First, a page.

4: Wallonie/Saint-Martin - 700m *
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Just to make sure it won't be an easy bunch sprint if there is a small group remaining, we have this sector. Slight uphill just to make it really murder the legs. The cobbles are in good condition, but it will hurt coming in here after all those kms in the legs. One last push could come here instead of flat out waiting for the sprint, and that's the point.

After the sector ends there's a right hand turn and about 375m to the finish line which looks like this:
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Let's look at the races I made then:

Women's Road Race: 127.35 Km
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The start is inside the Velodrome in Roubaix, a place with a rich history of cycling.
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Heading straight to Tournai we pass by one sector before entering town.

Sector: Rue Crombrue - 700m **
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Just a teaser of what's to come.

Entering town from the east we hit the sector of Wallonie/Saint-Martin, but lengthened because we enter from where the cobbles start. Still very smooth cobbles and a relatively wide road.

Three laps on the circuit is to follow. Given the nature of women's racing, this is sure to create gaps.


Men's Road Race: 275.48 Km
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We can do a much longer first lap as the race can be quite long here. We start in Tournai and immediately head south-east on our way to Valenciennes, hitting many cobbled sectors along the way. After passing through the town of Valenciennes we head north-west towards Roubaix. We will hit many of the cobbled sectors known from the Paris-Roubaix, including Arenberg. After passing through Roubaix right next to the velodrome the route is identical to the women's race apart from racing the circuit four times instead of three.

Each of the cobbled sectors:

Sector 1: Rue de la Cavée -700m **
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A small farm road south of Tournai. Not the worst or the longest, but it's an appetizer.

Sector 2: Audemez à Maubray - 1300m ***
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Same here basically. This road is a little bit worse with the grass patch on the crown, but it's unlikely to create massive havoc. It's part of the attrition though.

Sector 3: Hergines à Mont de Peruwelz - 1300m ***
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The first sector in France as we cross the border into the Parc naturel régional Scarpe-Escaut. Farm roads at its best, or worst.

Sector 4: Crespin à Valenciennes - 2400m ****
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The first longer more difficult sector. Will really hurt.

Sector 5: Trouée d'Arenberg - 2700m *****
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What can I say about Arenberg that hasn't been said a million times before? It comes pretty early in the race so no massive moves are probably likely to go, but I guess it'd still be possible to lose the race here.

Sector 6: Beuvry-la-Forêt à Orchies - 1400m ***
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Another sector from the Paris-Roubaix. It also known as the Pavé Marc Madiot sector, an homage to the great rider and now FDJ boss Marc Madiot.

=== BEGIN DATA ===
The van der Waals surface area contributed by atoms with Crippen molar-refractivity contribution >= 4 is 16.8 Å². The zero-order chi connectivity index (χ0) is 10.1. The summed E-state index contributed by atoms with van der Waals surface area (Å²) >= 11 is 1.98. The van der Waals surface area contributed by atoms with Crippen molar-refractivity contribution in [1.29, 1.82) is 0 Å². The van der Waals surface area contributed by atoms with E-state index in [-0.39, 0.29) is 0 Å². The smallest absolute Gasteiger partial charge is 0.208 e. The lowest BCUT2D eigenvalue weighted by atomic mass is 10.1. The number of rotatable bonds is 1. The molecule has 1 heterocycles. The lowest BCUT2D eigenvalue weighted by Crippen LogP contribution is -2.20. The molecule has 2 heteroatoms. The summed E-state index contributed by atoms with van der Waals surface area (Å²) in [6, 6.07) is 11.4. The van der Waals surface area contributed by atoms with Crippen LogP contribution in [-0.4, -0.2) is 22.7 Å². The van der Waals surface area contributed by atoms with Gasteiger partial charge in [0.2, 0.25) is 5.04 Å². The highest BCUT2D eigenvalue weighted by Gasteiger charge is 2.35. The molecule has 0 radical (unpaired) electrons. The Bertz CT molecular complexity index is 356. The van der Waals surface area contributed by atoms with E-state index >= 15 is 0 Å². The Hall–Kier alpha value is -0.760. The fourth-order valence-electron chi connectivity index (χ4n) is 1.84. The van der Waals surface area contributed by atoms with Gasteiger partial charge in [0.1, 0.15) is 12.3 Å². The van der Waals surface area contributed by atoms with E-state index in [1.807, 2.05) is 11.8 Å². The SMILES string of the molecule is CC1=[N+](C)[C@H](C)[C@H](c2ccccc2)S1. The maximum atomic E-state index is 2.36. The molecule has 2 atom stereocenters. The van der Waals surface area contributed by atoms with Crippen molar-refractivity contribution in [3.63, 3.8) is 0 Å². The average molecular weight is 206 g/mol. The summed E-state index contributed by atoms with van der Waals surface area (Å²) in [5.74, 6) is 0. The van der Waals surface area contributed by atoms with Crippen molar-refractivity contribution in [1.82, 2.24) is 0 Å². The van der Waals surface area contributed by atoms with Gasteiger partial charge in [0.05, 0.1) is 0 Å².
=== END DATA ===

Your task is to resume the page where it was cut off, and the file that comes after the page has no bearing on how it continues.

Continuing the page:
Sector 7: Rue de Gruson - 1300m ***
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Inching closer to Roubaix is the town of Gruson. This is in close proximity to many a sectors, including Carrefour, but that comes later. Riding on the crown is usually the only option here because the gutters are incredibly muddy and soft even when it's dry outside.

Sector 8: Willems à Hem - 1400m **
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One of the very last sectors in the Paris-Roubaix. Not much happens here usually, and not much will happen here in this race either. It's a set up for the next sector.

Sector 9: Chateau d'Hem - 1300m *****
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A very difficult sector that goes on a little loop towards the Chateau. This sector is usually not featured in Paris-Roubaix for a variety of reasons. The cobbles are in pretty terrible shape and because of the proximity to the previous sector is extra difficult.

Sector 10: Rue Crombrue - 700m **
*image above*
Having passed Roubaix we've come into the same route as the women's race. This is the penultimate sector before entering the lap.

Sector 11: Wallonie/Saint-Martin - 1000m *
*image above*
Slightly elongated version of the final sector of the race right before we hit the circuit.

After this it's four laps on the circuit before a winner is crowned. Who knows what to expect?
User avatar jsem94
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Re: Race Design Thread

15 Nov 2017 13:23

@jsem94, you're doing WC in Belgium. I don't know, how happy they would be to have a majority of the route in France. I would move the host from Tournai to Lille. If you want to stay with Tournai, then there are a couple of cobbled sectiors south and east of the city like Rue des Moissons, Chemin d'Howarderies, an unamed road from Hollain to Brunehaut, Rue d'Audemetz in Maubray, Rue de la Cavée in Fontenoy, Chemin du Ruisseau in Mont-Saint-Aubert and i guess a couple of more. Here's my version of a potential Tournai WC course. It's not as difficult as yours with only 4m of cobbles per lap, but these sectors are way less known and popular, which can have a small impact on the racing itself. I guess with cobbles it's similar like with climbs.
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@LS
I've been sitting on a couple of designs for a while, including a couple of prospective Vueltas that just need minor tweaks to be ready, but have been holding onto those through the close of the season as I didn't want the thread to get confusing with a couple of Vuelta routes having been ongoing at the same time as the real one. Instead, therefore, I've gone to a completely different well.

I'm probably the only person in the world to say this, but for the love of God/Gods, please leave Vuelta alone. There's not much left in Spain and another Vuelta(s) would be in my eyes just a spam. There's already like 8 of them you posted. There are many countries in the world that need your surgical eye. Former Yugoslavia is a fresh and brilliant idea and i hope you will find plenty of interesting roads and historic places.

I also have a partly finished Vuelta (doubt i will ever finish it) featuring San Lorenzo + Marabio, Albuñol after Haza del Lino and Canseco, La Mezquita in Sierra Cabrera and Cerro del Moro near Mijas.
railxmig
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15 Nov 2017 18:49

Alright, I still have to finish this Giro
Stage 21: Viterbo - Roma; 143.6km
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The final stage is one for the sprinters that should end with a big bunch sprint on the Fori Imperiali.
The only real obstacle of the day is the Rocca di Tolfa climb, 15.1km at 3.5%.
There's not much to say about the stage, it's the final chance for the sprinters.

Fori Imperiali: